From more than 384,000 kilometers away, the Moon’s gravity pulls at Earth and its oceans, even affecting activity hundreds of meters below the sea surface. Oceanographers know that tides can affect methane emissions that seep from the seafloor, and now a research team has shown this influence extends into the deep Arctic.
The team, led by Nabil Sultan, a geotechnics researcher at the French marine sciences institute Ifremer, set out to the Arctic sea. They intended to measure the pressure and temperature of fluids within the sediments along the Vestnesa Ridge on the Svalbard continental margin to see how geological processes in the area might affect that pressure. The team chose two sites that they expected wouldn’t have methane gas plumes, trying to avoid geologically active structures to learn about background sediment properties.
To get their measurements, the team deployed a piezometer, a rodlike device that can measure pressure within sediment pores, equipped with temperature sensors. Embedded 7 meters into the sediment of the Arctic seabed, the device collected data for 4 days before the researchers brought it back to the surface. They collected pore pressure and temperature measurements at two sites, one at 910 meters deep and another at 1,330 meters.
When the researchers got their data, their first surprise was that the pressure readings suggested the presence of methane seeps. “We were not expecting to see any gas in the area,” said Sultan.
Previous hydroacoustic surveys, the traditional method used to detect these seeps from the local seabed, hadn’t shown the presence of free gas. Because surveys can’t continuously monitor the seafloor, they can miss signs of emissions that a piezometer stuck in the sand for days can pick up. “With this monitoring method, we were able to show that the extension of the area where we have degassing is much [larger] than what we’re observing with classical methods,” said Sultan.
The team’s next surprise was that the amount of methane released from the sediment seems to fluctuate throughout the day. “Why can we see so much change within 3 days?” wondered Andreia Plaza-Faverola, leader of the SEAMSTRESS project at Norway’s Centre for Arctic Gas Hydrate, Environment and Climate, and coauthor on the study. “There are not many things that could explain those peaks in the pressure.”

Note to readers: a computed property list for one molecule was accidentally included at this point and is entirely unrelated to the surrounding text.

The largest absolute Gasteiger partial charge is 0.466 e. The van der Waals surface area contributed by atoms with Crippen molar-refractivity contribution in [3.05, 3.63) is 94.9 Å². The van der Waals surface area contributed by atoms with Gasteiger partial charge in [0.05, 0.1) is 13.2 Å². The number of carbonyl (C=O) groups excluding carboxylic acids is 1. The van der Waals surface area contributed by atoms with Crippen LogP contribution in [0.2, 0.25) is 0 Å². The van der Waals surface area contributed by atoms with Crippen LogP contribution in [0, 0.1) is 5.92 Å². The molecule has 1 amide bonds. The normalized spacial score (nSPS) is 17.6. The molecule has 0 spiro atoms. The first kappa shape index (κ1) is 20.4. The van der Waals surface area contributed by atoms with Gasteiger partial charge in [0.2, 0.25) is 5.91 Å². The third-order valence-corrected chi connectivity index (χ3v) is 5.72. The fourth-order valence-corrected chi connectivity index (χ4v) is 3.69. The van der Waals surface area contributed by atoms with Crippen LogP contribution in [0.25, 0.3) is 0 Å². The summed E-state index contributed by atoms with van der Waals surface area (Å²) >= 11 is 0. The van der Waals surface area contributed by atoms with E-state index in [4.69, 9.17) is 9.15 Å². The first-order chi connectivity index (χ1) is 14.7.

The team compared their data with the tidal cycles and found an answer. The pore pressure hundreds of meters below the ocean surface seemed to change with the tides, even though tidal height varied by just 1 meter. Through modeling, the group also saw that at low tide, when water column height decreased by about 1 meter, the pressure in the water column dropped, which the authors think allowed gas seepage through seabed fractures, whereas high tides seemed to reduce both the height and volume of methane emitted.
“It is interesting to see with this data that such small changes in pressure are affecting gas accumulations that are very close to the seafloor,” said Plaza-Faverola.
However, the scientists had only pressure and temperature measurements and weren’t able to observe gas bubbles at the sites. In future studies, the group is hoping to use remotely operated vehicles to observe bubbles and see whether their release aligns with the cycles identified in this study. The findings are also limited to two sites and data recorded over a few days, and the team hopes to collect data at more locations at longer timescales to see how generalizable the present findings might be.
Sensitive and Elusive Seeps
One of the most notable consequences of the research, published in Nature Communications, is that it shows there could be much more gas activity than scientists are picking up with the traditional method for identifying methane emission sites, hydroacoustic surveys. “They’re able to address what’s happening between acoustic surveys, and what’s happening is a really cool high-frequency change in methane flux,” said Joel Johnson, a geology professor at the University of New Hampshire. “There might be more gas going into the ocean than we thought because of this tidal flux above faulted areas where there’s lots of free gas.”
This study also highlights the sensitivity of gas systems hundreds of meters below the surface. The findings suggest that even a sea level rise of 1 meter would be enough to affect the release of methane hundreds of meters below. At these depths, the methane dissolves in water before reaching the surface. In shallower areas (less than 50 meters deep), however, methane can reach the atmosphere. Future sea level rise could offset some of those emissions.
“We’re not saying that the increase in water height is a good thing,” said Sultan. But the pressure changes that will come with rising waters merit more investigation. “We need to consider how pressure will impact this gas system.…It’s urgent today to go study in more detail the shallowest areas in the Arctic or in areas where you have high concentration of gas and gas hydrates.”
—Jackie Rocheleau (@JackieRocheleau), Science Writer